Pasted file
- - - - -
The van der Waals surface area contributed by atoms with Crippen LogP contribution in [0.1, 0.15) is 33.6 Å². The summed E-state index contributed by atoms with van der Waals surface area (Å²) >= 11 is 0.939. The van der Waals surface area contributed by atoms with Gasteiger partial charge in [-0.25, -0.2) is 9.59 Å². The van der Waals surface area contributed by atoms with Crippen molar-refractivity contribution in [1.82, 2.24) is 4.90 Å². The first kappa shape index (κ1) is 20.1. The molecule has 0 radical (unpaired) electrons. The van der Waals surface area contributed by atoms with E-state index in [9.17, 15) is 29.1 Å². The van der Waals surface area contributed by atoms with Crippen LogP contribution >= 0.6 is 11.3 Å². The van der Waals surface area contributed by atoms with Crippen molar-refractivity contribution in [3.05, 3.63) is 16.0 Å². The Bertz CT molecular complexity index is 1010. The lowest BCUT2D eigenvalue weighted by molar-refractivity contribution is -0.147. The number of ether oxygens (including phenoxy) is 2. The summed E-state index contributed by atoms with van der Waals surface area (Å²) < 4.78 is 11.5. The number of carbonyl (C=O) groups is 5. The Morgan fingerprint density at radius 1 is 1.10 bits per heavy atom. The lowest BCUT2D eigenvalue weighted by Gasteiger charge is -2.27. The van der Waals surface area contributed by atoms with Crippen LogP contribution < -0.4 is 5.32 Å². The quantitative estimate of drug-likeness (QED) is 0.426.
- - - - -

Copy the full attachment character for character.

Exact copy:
The van der Waals surface area contributed by atoms with Crippen LogP contribution in [0.1, 0.15) is 33.6 Å². The summed E-state index contributed by atoms with van der Waals surface area (Å²) >= 11 is 0.939. The van der Waals surface area contributed by atoms with Gasteiger partial charge in [-0.25, -0.2) is 9.59 Å². The van der Waals surface area contributed by atoms with Crippen molar-refractivity contribution in [1.82, 2.24) is 4.90 Å². The first kappa shape index (κ1) is 20.1. The molecule has 0 radical (unpaired) electrons. The van der Waals surface area contributed by atoms with E-state index in [9.17, 15) is 29.1 Å². The van der Waals surface area contributed by atoms with Crippen LogP contribution >= 0.6 is 11.3 Å². The van der Waals surface area contributed by atoms with Crippen molar-refractivity contribution in [3.05, 3.63) is 16.0 Å². The Bertz CT molecular complexity index is 1010. The lowest BCUT2D eigenvalue weighted by molar-refractivity contribution is -0.147. The number of ether oxygens (including phenoxy) is 2. The summed E-state index contributed by atoms with van der Waals surface area (Å²) < 4.78 is 11.5. The number of carbonyl (C=O) groups is 5. The Morgan fingerprint density at radius 1 is 1.10 bits per heavy atom. The lowest BCUT2D eigenvalue weighted by Gasteiger charge is -2.27. The van der Waals surface area contributed by atoms with Crippen LogP contribution < -0.4 is 5.32 Å². The quantitative estimate of drug-likeness (QED) is 0.426.